Miller & Wentworth Graves
|Missionary Ridge Camp #63 continued the
Memorial Day evening by stopping at the Chattanooga Confederate Cemetery to pay respects to
two Union soldiers buried somewhere in this cemetery. Although actual information about them
is sketchy at best, they were believed to be prisoners-of-war and were in Confederate care in
Chattanooga at the time of their deaths in early 1863. The two markers are near the Third Street
side of the cemetery opposite the Chattanooga School for the Arts and Sciences.
A provisional cemetery was started near the Tennessee River with Confederate dead from the battles in 1862 and early 1863. Approximately 900 wooden markers identified the graves; however, over time and after several floods, 141 of the markers were lost. After the War, most all of the soldiers were reinterred to the present Cemetery location which is on much higher ground. Because most of the bodies were intermingled and unidentifiable by then, a mass grave was used to bury most of those soldiers, including these two Union dead. Like many of their Confederate brethren, the markers signify that they are buried in the cemetery although the actual location of their remains is unknown. For this reason, they are not buried in the Chattanooga National Cemetery which was established for the Union dead from the War.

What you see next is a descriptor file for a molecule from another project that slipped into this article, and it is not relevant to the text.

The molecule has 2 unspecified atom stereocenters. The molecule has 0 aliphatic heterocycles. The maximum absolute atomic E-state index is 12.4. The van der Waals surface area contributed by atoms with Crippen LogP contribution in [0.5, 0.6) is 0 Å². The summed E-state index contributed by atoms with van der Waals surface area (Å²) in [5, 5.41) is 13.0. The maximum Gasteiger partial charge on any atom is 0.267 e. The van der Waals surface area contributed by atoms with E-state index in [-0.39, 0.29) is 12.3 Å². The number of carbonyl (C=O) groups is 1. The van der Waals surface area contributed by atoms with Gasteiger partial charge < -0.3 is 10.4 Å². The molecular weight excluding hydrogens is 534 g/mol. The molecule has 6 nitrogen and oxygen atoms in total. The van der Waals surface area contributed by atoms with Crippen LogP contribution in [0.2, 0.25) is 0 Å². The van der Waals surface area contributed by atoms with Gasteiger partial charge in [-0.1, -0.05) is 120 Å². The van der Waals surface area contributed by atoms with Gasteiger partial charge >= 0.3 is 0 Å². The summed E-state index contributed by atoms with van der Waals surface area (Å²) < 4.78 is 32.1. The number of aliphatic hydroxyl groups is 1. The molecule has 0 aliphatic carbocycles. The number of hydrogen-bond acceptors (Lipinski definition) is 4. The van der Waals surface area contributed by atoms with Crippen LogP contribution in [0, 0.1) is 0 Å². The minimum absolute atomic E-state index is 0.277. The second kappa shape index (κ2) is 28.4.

At left, we see our Camp Commander taking a peek at the 34 stars of the U. S. Flag flying above the markers. It is a high quality, Civil War period flag placed there by the N. B. Forrest Camp #3, Sons of Confederate Veterans who co-maintains the cemetery with the City of Chattanooga. Our Camp #63 appreciates Camp #3's consideration and care for these Union soldiers.
|Our camp pauses for a moment of silence during the brief ceremony.
||A salute ends our ceremony here. Missionary Ridge Camp #63 continued the
Memorial Day program on its next stop at the Chattanooga National Cemetery.